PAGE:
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Opel Monza GSE and Mercedes 280 CE driving report: Two hot cafe racers of the 70s

Rossen Gargolov
Opel Monza GSE and Mercedes 280 CE driving report
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O pel Monza GSE and Mercedes-Benz 280 CE - as different as these two coupés are, they both reflect the time of their creation - the 1970s. An Opel called Monza seems somehow over-the-top: the Italian Formula 1 racetrack as the name for a large hatchback coupé from Rüsselsheim, where cadets have previously been used in record time for the Commodore, Captain and Admiral careers. Is that brave or musty? We'll try it on the Autobahn.

Three-liter straight-six with 180 hp

This Opel Monza GSE has 25 years on its elegant fastback hump. Since its market launch in 1978, the top version has been working under the bonnet with a powerful six-cylinder in-line engine with a displacement of three liters. Its 180 hp allow the straight-line coupé to cruise surprisingly effortlessly on German autobahns. The ideal travel speed in the Opel Monza GSE is 160 km /h at a moderate 3,500 rpm in fifth gear. If you want to quickly overtake a few family SUVs and vans in the third lane, shift down to fourth, turn up to 5500 rpm, now the casual sonorous hum changes to a high, metallic growl - and pushes at a good 180 km /h down fifth gear.

At 211 km /h we easily pass pale children's faces, who look after us puzzled: What kind of bowl was that? Now an Opel Monza GSE, which also fully deserves the prominent racing name due to its exciting digital displays in bright squeaky colors. The driving speed can hardly be read more precisely, and a tachometer like a temperature curve in the intensive care unit delights the sports driver, as do Recaro seats and sweeping spoilers.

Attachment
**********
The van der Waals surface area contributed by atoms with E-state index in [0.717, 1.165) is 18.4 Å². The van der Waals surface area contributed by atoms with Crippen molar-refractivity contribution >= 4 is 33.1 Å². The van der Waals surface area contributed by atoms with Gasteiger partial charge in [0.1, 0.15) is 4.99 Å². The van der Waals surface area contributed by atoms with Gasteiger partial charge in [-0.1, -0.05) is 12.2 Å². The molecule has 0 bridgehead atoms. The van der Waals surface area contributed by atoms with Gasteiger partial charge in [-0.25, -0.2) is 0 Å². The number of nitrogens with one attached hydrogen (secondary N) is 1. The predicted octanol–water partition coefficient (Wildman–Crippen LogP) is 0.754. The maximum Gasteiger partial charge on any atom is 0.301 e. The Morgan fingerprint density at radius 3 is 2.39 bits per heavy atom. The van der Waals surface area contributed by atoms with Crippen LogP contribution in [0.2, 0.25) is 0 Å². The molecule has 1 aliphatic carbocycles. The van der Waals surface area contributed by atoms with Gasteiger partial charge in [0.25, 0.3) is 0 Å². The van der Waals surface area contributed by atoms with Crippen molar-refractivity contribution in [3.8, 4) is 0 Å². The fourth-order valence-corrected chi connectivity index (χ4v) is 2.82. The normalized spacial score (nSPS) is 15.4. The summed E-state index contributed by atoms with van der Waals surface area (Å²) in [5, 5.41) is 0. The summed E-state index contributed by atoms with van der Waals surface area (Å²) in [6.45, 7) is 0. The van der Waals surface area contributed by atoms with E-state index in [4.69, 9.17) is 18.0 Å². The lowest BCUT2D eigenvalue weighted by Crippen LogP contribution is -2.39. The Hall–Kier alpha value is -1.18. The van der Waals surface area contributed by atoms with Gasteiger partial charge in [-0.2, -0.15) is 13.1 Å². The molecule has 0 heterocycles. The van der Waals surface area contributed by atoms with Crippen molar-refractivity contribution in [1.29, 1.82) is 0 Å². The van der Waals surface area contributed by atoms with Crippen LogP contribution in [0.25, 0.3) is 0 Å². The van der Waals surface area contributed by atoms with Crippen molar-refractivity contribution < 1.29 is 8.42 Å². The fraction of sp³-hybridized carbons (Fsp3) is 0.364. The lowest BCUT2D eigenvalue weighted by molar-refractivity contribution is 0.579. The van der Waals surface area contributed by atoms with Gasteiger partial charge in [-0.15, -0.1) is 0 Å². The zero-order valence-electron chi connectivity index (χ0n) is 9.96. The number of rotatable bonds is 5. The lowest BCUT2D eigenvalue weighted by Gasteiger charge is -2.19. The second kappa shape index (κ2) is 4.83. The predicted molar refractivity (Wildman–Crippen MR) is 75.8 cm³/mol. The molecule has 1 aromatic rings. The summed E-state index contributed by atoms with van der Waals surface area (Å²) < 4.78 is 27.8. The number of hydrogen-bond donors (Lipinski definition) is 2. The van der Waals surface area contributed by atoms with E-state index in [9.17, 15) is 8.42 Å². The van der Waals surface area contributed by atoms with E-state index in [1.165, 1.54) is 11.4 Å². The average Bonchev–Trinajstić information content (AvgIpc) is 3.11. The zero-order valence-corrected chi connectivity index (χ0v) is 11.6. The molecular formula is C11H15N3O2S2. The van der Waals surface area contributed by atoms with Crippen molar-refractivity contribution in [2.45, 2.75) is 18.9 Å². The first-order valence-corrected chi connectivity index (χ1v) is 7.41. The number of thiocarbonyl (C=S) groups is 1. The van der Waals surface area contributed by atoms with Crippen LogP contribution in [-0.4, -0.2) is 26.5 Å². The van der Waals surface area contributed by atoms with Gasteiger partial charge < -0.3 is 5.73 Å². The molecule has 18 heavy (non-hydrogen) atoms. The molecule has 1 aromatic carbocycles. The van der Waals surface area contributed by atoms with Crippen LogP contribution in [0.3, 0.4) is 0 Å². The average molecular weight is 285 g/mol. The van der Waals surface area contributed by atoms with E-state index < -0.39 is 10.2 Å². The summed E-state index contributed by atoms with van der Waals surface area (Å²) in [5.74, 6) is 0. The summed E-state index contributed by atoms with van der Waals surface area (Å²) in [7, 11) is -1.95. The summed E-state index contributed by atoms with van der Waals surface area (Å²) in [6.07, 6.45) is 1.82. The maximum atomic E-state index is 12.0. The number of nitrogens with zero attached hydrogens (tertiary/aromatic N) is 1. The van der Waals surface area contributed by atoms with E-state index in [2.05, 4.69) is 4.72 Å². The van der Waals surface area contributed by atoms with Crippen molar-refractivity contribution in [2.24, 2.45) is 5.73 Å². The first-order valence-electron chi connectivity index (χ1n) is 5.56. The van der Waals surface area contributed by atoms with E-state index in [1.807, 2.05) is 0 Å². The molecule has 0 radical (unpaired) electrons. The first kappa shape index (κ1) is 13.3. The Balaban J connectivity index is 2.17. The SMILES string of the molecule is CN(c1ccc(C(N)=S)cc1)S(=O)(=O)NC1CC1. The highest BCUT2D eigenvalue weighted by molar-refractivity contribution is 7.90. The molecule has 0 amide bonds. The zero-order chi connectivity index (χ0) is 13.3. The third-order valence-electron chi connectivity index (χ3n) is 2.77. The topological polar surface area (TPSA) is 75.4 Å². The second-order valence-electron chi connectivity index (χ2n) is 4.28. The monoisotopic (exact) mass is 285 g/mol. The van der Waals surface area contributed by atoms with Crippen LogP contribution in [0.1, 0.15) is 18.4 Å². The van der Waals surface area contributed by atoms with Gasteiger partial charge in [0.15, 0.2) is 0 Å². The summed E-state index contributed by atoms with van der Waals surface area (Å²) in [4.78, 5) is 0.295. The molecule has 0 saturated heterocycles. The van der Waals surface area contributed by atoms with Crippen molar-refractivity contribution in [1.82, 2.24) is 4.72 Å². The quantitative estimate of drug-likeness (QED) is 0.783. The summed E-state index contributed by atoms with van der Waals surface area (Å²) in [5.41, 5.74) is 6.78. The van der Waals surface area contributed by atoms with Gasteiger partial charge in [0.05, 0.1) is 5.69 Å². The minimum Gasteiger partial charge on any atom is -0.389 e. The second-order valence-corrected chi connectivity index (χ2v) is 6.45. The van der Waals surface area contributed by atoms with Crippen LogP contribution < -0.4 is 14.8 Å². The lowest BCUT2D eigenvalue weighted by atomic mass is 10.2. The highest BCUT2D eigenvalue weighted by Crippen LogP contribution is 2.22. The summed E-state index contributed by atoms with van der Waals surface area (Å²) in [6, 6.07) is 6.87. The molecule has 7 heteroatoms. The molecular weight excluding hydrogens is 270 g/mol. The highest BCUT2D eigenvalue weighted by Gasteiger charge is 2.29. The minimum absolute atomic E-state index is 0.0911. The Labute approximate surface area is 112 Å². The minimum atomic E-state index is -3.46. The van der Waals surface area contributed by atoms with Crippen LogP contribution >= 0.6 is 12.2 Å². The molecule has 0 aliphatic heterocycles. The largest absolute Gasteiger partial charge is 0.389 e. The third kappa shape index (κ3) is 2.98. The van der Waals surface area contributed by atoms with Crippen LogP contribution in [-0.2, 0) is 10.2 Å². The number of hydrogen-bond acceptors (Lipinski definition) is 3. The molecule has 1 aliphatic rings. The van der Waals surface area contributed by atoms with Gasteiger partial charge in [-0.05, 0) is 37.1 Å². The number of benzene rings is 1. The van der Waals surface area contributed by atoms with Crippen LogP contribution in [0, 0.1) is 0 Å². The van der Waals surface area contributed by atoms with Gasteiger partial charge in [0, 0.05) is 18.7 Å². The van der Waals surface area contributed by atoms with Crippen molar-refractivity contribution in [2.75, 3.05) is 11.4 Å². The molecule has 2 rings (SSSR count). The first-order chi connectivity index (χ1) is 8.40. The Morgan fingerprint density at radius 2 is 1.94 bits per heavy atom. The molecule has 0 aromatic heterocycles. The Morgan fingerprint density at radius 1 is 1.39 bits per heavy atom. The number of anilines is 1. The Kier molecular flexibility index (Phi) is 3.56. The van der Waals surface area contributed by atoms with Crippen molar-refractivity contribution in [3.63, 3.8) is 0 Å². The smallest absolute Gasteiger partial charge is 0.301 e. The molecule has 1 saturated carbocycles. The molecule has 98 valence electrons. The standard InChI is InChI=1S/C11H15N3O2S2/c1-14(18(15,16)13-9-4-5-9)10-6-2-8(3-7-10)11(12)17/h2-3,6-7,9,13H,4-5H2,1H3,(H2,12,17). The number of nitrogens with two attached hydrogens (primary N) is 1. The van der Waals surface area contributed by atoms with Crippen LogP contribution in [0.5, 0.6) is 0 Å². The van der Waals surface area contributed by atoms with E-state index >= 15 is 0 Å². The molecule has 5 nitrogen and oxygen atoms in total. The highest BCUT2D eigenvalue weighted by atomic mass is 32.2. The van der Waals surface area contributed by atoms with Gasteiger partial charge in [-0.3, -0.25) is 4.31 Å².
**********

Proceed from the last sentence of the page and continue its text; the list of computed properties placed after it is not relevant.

The Mega-Manta is a real apron hunter

No question about it, this Opel Monza GSE is a front and rear apron hunter, a mega-Manta for wealthy Opel fans who, for example BMW 628 CSi wanted to show the red tail light strip: It only ran 212 instead of 215 km /h like the Opel Monza GSE. The eventful career of the Opel Monza actually began as a luxury coupé with traditional chrome trim on bumpers, window frames and protective strips on the sides. The Opel Monza came in 1978 together with the new Commodore and the Senator, who replaced the great battleships Diplomat and Admiral. The three new ones were technically based onthe Opel Rekord E, which was introduced in the previous year. The most important difference: Senator and Opel Monza had a semi-trailing arm rear axle instead of a rigid axle and were initially only available with large-volume six-cylinder engines.

Little competition for the Rüsselsheim-based company

The Opel Monza 3.0 E Coupé with its wide, always black B-pillar encountered little but illustrious German competition back then. After the demise of the Ford Granada Coupé (1977) and Audi 100 Coupé (1976), only the BMW 630 CS and the Mercedes 280 CE from the W 123 series, which had been available since 1977, remained as befitting coupé rivals. With around 180 hp, they offered almost identical engine performance.

In Baden-Baden, where the highway trip in the white Opel Monza GSE took us, we meet one of the two contemporaries: an extremely rare, black Mercedes-Benz 280 CE Coupé color code 040 from 1981, the was built in this form until 1985. Although the two types come from the same era, they look as different as a tennis racket and a violin.

Completely different philosophies of design